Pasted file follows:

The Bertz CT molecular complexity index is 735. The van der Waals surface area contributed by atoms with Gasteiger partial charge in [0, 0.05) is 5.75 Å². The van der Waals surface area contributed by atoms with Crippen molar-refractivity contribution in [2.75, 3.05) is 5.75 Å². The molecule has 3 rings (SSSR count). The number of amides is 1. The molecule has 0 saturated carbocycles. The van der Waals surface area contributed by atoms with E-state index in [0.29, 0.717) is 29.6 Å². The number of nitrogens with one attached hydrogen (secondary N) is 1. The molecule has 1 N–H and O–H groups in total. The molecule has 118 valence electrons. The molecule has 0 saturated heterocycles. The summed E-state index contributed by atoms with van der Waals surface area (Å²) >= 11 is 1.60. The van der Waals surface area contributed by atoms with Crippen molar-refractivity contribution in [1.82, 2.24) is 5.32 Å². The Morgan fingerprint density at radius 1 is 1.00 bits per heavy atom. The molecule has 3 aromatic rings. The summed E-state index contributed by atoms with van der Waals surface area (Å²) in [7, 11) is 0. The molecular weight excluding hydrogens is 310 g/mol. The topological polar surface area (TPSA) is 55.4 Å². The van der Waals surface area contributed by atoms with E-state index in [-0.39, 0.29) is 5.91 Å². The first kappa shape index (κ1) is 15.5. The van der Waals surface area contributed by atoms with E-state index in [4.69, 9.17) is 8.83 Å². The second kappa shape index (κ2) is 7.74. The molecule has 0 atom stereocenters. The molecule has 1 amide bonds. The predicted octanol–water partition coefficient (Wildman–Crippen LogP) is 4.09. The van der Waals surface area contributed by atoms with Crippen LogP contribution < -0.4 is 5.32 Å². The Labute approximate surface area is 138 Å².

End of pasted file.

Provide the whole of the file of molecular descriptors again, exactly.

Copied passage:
The Bertz CT molecular complexity index is 735. The van der Waals surface area contributed by atoms with Gasteiger partial charge in [0, 0.05) is 5.75 Å². The van der Waals surface area contributed by atoms with Crippen molar-refractivity contribution in [2.75, 3.05) is 5.75 Å². The molecule has 3 rings (SSSR count). The number of amides is 1. The molecule has 0 saturated carbocycles. The van der Waals surface area contributed by atoms with E-state index in [0.29, 0.717) is 29.6 Å². The number of nitrogens with one attached hydrogen (secondary N) is 1. The molecule has 1 N–H and O–H groups in total. The molecule has 118 valence electrons. The molecule has 0 saturated heterocycles. The summed E-state index contributed by atoms with van der Waals surface area (Å²) >= 11 is 1.60. The van der Waals surface area contributed by atoms with Crippen molar-refractivity contribution in [1.82, 2.24) is 5.32 Å². The Morgan fingerprint density at radius 1 is 1.00 bits per heavy atom. The molecule has 3 aromatic rings. The summed E-state index contributed by atoms with van der Waals surface area (Å²) in [7, 11) is 0. The molecular weight excluding hydrogens is 310 g/mol. The topological polar surface area (TPSA) is 55.4 Å². The van der Waals surface area contributed by atoms with E-state index in [-0.39, 0.29) is 5.91 Å². The first kappa shape index (κ1) is 15.5. The van der Waals surface area contributed by atoms with E-state index in [4.69, 9.17) is 8.83 Å². The second kappa shape index (κ2) is 7.74. The molecule has 0 atom stereocenters. The molecule has 1 amide bonds. The predicted octanol–water partition coefficient (Wildman–Crippen LogP) is 4.09. The van der Waals surface area contributed by atoms with Crippen LogP contribution < -0.4 is 5.32 Å². The Labute approximate surface area is 138 Å².